Would it surprise you to learn that the average US household has 25 connected devices? Go ahead, count all your laptops, tablets, smartphones, headsets, game consoles, and fitness trackers. Now think about the wireless networks around you with their own clients sharing airspace. It’s no wonder WiFi’s popular 2.4GHz and 5GHz bands can get so crowded.
The latest WiFi 6E standard relieves that congestion with 1200MHz of new spectrum in the 6GHz frequency band—bandwidth that’s reserved for WiFi 6E-compatible devices. This dedicated fast lane carries over all the performance benefits introduced by WiFi 6, and it doesn’t have to slow down for legacy devices. Plus, it requires WiFi Protected Access (WPA) 3 security, making 6GHz networks harder to hack.
Tapping into the benefits of cutting-edge wireless technology requires support from your whole network. ASUS and ROG are ready—today—with a complete ecosystem of routers, motherboards, smartphones, and PCIe® adapters to make WiFi 6E adoption quick and seamless, with more devices on the way soon.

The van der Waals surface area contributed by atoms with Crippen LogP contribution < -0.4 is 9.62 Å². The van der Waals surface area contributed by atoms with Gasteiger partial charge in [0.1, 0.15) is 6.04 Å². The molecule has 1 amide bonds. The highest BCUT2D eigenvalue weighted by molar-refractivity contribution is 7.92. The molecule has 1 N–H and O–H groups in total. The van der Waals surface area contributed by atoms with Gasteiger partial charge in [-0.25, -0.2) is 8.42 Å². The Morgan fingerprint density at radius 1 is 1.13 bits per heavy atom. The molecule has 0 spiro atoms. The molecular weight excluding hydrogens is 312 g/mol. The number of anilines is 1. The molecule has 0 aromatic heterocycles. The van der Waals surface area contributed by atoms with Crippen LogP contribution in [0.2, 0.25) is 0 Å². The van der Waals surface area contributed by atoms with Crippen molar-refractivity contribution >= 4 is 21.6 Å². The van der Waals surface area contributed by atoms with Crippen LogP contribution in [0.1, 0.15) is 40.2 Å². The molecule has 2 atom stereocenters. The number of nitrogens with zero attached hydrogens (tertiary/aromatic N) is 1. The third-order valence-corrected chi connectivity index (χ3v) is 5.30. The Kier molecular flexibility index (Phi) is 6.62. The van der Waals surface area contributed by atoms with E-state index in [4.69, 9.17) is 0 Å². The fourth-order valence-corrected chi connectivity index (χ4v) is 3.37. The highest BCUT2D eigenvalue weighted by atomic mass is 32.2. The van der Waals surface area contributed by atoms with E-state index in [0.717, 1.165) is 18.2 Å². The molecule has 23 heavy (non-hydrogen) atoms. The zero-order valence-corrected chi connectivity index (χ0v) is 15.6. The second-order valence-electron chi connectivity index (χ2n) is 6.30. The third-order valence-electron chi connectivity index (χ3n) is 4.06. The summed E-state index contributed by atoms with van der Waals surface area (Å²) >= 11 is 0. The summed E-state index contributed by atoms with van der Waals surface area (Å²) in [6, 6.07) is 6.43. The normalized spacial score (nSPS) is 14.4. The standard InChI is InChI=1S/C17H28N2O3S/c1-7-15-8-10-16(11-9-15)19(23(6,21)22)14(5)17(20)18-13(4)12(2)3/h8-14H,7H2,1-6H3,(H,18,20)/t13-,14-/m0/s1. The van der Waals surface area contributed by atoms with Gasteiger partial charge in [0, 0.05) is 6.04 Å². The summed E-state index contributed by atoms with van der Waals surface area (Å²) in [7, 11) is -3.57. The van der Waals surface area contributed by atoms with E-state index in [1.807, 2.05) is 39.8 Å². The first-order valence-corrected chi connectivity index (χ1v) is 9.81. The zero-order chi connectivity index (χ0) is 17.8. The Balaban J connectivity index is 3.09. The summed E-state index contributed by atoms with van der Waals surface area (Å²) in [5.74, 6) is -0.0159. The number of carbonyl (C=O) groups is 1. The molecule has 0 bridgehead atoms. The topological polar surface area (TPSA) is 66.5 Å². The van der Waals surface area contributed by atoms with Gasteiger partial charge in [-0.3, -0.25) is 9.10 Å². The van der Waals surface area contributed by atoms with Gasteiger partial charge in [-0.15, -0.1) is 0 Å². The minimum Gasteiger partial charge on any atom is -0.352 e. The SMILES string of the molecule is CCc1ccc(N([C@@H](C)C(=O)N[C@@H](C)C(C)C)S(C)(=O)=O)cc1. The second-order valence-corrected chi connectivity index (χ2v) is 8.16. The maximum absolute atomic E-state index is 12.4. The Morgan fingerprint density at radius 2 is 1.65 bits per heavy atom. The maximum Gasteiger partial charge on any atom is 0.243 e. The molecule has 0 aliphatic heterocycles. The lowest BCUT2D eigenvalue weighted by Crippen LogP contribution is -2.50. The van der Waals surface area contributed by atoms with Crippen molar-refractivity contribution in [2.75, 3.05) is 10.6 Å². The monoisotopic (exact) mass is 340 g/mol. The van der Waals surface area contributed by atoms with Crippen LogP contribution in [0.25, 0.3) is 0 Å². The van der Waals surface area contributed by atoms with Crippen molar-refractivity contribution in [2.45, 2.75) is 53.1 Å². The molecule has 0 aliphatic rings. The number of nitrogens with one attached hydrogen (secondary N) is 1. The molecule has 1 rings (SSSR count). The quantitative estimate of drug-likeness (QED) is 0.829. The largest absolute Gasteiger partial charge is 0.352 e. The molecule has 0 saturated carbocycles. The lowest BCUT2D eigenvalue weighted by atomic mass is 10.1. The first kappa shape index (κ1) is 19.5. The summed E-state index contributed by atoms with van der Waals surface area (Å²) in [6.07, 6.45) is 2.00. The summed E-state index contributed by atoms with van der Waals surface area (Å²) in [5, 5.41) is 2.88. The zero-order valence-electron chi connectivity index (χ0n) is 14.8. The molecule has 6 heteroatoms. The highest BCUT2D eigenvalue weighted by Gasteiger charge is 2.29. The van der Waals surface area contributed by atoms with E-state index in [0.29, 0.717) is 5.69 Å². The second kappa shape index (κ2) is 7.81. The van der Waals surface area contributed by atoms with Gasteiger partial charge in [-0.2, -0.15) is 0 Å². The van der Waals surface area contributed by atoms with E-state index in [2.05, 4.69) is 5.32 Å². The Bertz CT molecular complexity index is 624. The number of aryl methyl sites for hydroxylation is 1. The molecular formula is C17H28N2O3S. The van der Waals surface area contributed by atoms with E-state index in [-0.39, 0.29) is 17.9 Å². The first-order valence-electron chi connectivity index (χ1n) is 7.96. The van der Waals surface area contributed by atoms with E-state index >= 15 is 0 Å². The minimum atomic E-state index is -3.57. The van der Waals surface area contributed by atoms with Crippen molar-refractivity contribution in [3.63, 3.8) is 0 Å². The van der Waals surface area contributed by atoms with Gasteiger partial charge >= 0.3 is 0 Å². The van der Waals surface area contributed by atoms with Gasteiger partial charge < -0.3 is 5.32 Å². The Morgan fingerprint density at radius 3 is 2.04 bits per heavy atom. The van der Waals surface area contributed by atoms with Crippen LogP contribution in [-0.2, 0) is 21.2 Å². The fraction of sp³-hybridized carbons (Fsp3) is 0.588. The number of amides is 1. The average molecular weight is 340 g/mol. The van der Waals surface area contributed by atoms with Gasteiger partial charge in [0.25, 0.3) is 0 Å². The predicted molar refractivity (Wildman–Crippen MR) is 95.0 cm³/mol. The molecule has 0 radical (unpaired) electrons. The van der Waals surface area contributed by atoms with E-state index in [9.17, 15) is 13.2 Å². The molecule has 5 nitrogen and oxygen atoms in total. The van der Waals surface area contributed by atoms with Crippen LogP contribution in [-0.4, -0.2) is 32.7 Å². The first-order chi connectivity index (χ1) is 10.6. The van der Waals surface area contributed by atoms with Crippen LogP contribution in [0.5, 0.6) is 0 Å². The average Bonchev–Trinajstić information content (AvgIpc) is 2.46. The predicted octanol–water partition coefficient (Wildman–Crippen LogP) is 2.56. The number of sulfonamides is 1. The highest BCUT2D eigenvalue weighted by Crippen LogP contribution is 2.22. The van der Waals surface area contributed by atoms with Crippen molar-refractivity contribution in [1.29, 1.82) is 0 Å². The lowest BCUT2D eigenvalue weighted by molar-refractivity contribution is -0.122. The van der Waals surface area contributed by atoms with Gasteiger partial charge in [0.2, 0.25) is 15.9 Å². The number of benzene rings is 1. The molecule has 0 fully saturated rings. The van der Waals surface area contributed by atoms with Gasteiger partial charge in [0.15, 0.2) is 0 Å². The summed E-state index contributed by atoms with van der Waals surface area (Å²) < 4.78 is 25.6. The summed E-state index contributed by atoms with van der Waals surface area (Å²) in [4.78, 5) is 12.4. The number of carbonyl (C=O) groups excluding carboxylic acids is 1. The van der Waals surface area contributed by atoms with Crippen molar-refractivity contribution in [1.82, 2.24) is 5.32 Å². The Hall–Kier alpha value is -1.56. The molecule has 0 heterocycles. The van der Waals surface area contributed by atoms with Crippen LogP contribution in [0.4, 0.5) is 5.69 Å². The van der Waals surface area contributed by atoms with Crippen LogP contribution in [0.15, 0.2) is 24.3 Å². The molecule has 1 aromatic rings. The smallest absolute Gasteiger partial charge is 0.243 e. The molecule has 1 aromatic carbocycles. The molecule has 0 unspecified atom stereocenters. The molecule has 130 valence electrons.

WiFi 6 improves efficiency for a better wireless experience
Let’s take a step back for a moment. The introduction of WiFi 6—no “E” —was a watershed moment for wireless networking. All the capabilities under its umbrella simultaneously boost throughput and slash latency for increasingly dense environments. Thanks to the array of congestion-relieving tools at its disposal, the standard came as a breath of fresh air to households full of devices competing for signal in the crowded 2.4GHz and 5.0Ghz frequency bands.
In large part, WiFi 6 can outperform last-gen standards in congested environments thanks to its modulation scheme called Orthogonal Frequency Division Multiple Access (OFDMA). Borrowed from the world of cellular communications, OFDMA divides small chunks of the spectrum, called channels, into even smaller bits of frequency called Resource Units (RUs). By assigning those RUs to wireless devices, uniquely identifying them, WiFi 6 routers can send data to many clients in a single transmission. When you hear that WiFi 6 can reduce latency by up to 75%, giving you a more responsive gaming experience, OFDMA’s efficiency benefits are the reason.